“Smart” means it is connected to the rest of the electro magnetic waves in which we daily swim, generated by modems, routers, phones, tablets and computers. The time has come to revisit the television as the ideal device for the resurrection of the slide night. So, we borrowed a Sony Bravia KDL-50W800B – a fifty inch Sony, active 3D, telly.

This set connects to the world using either or both a WiFi or an ethernet connection. And once connected – and the setup is easy, provided you can remember your router key or password – there are so many ways of putting your own photos and videos onto the screen that we fear we might have overlooked a few.

First, there is the direct way, using SneakerNet. Put the photos (either 2D or 3D) on a USB stick or portable hard drive and plug it into the USB port. Too easy and old fashioned.

Or you can upload your creations to Picasa, YouTube or Vimeo and replay them using the pre-loaded apps on the TV. Better yet, for ad hoc photo display use the Android/iOS app for phone or tablet and zap the picture direct from the portable device to the screen. For Windows Phone people the news is not good – as usual.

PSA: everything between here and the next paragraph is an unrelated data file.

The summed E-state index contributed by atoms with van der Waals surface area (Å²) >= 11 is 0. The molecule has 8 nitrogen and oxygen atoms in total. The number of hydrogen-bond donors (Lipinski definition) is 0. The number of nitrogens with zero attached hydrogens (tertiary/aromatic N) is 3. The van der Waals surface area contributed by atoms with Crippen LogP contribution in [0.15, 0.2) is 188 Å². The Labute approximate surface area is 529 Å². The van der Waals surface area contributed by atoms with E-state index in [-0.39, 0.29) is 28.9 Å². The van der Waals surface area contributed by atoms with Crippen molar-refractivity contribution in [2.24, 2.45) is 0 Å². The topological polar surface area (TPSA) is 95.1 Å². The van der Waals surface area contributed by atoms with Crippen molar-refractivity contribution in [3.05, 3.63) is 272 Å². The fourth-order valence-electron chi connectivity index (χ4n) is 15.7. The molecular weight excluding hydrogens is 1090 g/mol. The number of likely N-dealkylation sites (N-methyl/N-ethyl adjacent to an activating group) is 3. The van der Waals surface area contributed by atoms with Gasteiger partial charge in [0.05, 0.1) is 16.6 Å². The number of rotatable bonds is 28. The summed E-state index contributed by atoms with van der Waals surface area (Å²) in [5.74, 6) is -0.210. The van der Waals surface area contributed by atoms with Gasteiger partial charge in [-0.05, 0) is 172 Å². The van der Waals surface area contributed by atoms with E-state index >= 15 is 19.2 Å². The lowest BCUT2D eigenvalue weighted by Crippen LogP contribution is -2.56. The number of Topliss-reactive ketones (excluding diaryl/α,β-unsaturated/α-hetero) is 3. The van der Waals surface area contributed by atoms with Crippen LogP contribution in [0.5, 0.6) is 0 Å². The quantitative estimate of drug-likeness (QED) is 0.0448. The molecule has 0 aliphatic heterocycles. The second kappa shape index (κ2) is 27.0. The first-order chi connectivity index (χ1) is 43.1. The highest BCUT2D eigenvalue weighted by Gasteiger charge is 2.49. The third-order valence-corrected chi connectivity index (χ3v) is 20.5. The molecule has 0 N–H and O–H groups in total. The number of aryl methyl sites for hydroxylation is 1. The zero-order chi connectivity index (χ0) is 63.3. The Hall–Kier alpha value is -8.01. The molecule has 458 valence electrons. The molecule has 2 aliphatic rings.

Video can be streamed from computer to TV and the television recognises and displays a list of all available streaming sources in the vicinity of the WiFi network.

You get the picture(s)? If it exists on a connected device the Sony will find it, grab it and display it. No wonder they call it smart. Brilliant, we’d say.

What about the picture quality on the Sony? Fortunately it is possible to adjust video and still photo parameters separately. Video, out of the box, is good, needing just a few adjustments to make it ideal. Photos are another matter. They are over-sharpened with contrast, brightness and saturation all far too high. Adjustment is easy and only has to be done once, but we needed to radically reduce these settings to get images that approximate what we see on a good computer monitor.

One caveat: most free to air transmissions in this country are low definition garbage that would be an embarrassment in Burkina Faso. Bad source material looks abominable on a big, high definition screen.




Price: $1300(approx street)